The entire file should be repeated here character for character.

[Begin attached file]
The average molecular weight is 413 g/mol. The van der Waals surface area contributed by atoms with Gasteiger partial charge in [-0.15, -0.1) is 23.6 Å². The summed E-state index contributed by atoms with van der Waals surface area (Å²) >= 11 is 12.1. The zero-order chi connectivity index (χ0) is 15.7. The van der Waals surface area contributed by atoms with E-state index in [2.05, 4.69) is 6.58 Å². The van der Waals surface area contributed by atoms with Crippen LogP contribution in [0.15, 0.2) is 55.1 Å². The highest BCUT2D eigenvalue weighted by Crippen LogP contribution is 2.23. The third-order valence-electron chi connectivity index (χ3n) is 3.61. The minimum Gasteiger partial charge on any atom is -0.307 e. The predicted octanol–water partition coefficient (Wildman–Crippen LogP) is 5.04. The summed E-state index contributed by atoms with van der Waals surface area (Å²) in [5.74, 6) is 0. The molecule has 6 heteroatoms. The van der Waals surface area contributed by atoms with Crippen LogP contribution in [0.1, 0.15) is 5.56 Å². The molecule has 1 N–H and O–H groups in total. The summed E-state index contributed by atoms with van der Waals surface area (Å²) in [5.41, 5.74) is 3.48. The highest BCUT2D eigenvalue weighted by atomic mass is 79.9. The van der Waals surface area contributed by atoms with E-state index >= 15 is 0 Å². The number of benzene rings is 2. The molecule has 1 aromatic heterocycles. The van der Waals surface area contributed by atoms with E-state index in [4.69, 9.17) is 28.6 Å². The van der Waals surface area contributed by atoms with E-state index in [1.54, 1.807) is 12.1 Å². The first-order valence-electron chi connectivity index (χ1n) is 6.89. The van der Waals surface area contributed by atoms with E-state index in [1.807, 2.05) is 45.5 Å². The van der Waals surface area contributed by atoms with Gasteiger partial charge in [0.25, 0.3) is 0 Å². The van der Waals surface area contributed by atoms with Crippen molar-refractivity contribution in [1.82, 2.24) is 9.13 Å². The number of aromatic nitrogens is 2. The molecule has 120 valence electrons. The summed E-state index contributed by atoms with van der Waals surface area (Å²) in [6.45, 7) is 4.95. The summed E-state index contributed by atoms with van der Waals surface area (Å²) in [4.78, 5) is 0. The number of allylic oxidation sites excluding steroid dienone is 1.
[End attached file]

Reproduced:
The average molecular weight is 413 g/mol. The van der Waals surface area contributed by atoms with Gasteiger partial charge in [-0.15, -0.1) is 23.6 Å². The summed E-state index contributed by atoms with van der Waals surface area (Å²) >= 11 is 12.1. The zero-order chi connectivity index (χ0) is 15.7. The van der Waals surface area contributed by atoms with E-state index in [2.05, 4.69) is 6.58 Å². The van der Waals surface area contributed by atoms with Crippen LogP contribution in [0.15, 0.2) is 55.1 Å². The highest BCUT2D eigenvalue weighted by Crippen LogP contribution is 2.23. The third-order valence-electron chi connectivity index (χ3n) is 3.61. The minimum Gasteiger partial charge on any atom is -0.307 e. The predicted octanol–water partition coefficient (Wildman–Crippen LogP) is 5.04. The summed E-state index contributed by atoms with van der Waals surface area (Å²) in [5.74, 6) is 0. The molecule has 6 heteroatoms. The van der Waals surface area contributed by atoms with Crippen LogP contribution in [0.1, 0.15) is 5.56 Å². The molecule has 1 N–H and O–H groups in total. The summed E-state index contributed by atoms with van der Waals surface area (Å²) in [5.41, 5.74) is 3.48. The highest BCUT2D eigenvalue weighted by atomic mass is 79.9. The van der Waals surface area contributed by atoms with E-state index >= 15 is 0 Å². The number of benzene rings is 2. The molecule has 1 aromatic heterocycles. The van der Waals surface area contributed by atoms with E-state index in [4.69, 9.17) is 28.6 Å². The van der Waals surface area contributed by atoms with E-state index in [1.54, 1.807) is 12.1 Å². The first-order valence-electron chi connectivity index (χ1n) is 6.89. The van der Waals surface area contributed by atoms with E-state index in [1.807, 2.05) is 45.5 Å². The van der Waals surface area contributed by atoms with Gasteiger partial charge in [0.25, 0.3) is 0 Å². The van der Waals surface area contributed by atoms with Crippen molar-refractivity contribution in [1.82, 2.24) is 9.13 Å². The number of aromatic nitrogens is 2. The molecule has 120 valence electrons. The summed E-state index contributed by atoms with van der Waals surface area (Å²) in [6.45, 7) is 4.95. The summed E-state index contributed by atoms with van der Waals surface area (Å²) in [4.78, 5) is 0. The number of allylic oxidation sites excluding steroid dienone is 1.